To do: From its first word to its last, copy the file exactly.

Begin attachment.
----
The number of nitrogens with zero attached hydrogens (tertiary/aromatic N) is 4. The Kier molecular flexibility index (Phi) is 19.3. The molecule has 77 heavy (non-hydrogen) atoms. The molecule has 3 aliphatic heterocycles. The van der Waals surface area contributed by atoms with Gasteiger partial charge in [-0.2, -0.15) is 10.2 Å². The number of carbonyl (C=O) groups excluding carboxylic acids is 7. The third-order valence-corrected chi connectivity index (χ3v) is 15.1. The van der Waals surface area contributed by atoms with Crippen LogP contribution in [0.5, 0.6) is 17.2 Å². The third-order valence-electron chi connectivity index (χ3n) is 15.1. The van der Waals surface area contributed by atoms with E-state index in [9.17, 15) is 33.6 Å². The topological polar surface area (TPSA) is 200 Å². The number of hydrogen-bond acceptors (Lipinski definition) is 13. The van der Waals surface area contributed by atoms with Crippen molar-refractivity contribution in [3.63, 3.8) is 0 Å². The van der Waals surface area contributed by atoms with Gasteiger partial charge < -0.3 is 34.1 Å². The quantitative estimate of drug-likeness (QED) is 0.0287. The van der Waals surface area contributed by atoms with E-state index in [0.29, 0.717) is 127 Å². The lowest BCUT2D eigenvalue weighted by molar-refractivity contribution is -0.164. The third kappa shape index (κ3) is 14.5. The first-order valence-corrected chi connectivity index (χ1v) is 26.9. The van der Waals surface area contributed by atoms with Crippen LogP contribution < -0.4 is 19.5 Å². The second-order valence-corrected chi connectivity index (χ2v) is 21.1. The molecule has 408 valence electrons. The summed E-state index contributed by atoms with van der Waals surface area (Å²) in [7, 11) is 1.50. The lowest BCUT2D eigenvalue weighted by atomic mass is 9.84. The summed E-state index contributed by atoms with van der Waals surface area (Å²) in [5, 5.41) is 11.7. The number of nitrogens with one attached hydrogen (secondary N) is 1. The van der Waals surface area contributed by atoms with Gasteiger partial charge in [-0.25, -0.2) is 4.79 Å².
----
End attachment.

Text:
The number of nitrogens with zero attached hydrogens (tertiary/aromatic N) is 4. The Kier molecular flexibility index (Phi) is 19.3. The molecule has 77 heavy (non-hydrogen) atoms. The molecule has 3 aliphatic heterocycles. The van der Waals surface area contributed by atoms with Gasteiger partial charge in [-0.2, -0.15) is 10.2 Å². The number of carbonyl (C=O) groups excluding carboxylic acids is 7. The third-order valence-corrected chi connectivity index (χ3v) is 15.1. The van der Waals surface area contributed by atoms with Crippen LogP contribution in [0.5, 0.6) is 17.2 Å². The third-order valence-electron chi connectivity index (χ3n) is 15.1. The van der Waals surface area contributed by atoms with E-state index in [9.17, 15) is 33.6 Å². The topological polar surface area (TPSA) is 200 Å². The number of hydrogen-bond acceptors (Lipinski definition) is 13. The van der Waals surface area contributed by atoms with Crippen molar-refractivity contribution in [3.63, 3.8) is 0 Å². The van der Waals surface area contributed by atoms with Gasteiger partial charge < -0.3 is 34.1 Å². The quantitative estimate of drug-likeness (QED) is 0.0287. The van der Waals surface area contributed by atoms with E-state index in [0.29, 0.717) is 127 Å². The lowest BCUT2D eigenvalue weighted by molar-refractivity contribution is -0.164. The third kappa shape index (κ3) is 14.5. The first-order valence-corrected chi connectivity index (χ1v) is 26.9. The van der Waals surface area contributed by atoms with Crippen LogP contribution < -0.4 is 19.5 Å². The second-order valence-corrected chi connectivity index (χ2v) is 21.1. The molecule has 408 valence electrons. The summed E-state index contributed by atoms with van der Waals surface area (Å²) in [7, 11) is 1.50. The lowest BCUT2D eigenvalue weighted by atomic mass is 9.84. The summed E-state index contributed by atoms with van der Waals surface area (Å²) in [5, 5.41) is 11.7. The number of nitrogens with one attached hydrogen (secondary N) is 1. The van der Waals surface area contributed by atoms with Gasteiger partial charge in [-0.25, -0.2) is 4.79 Å².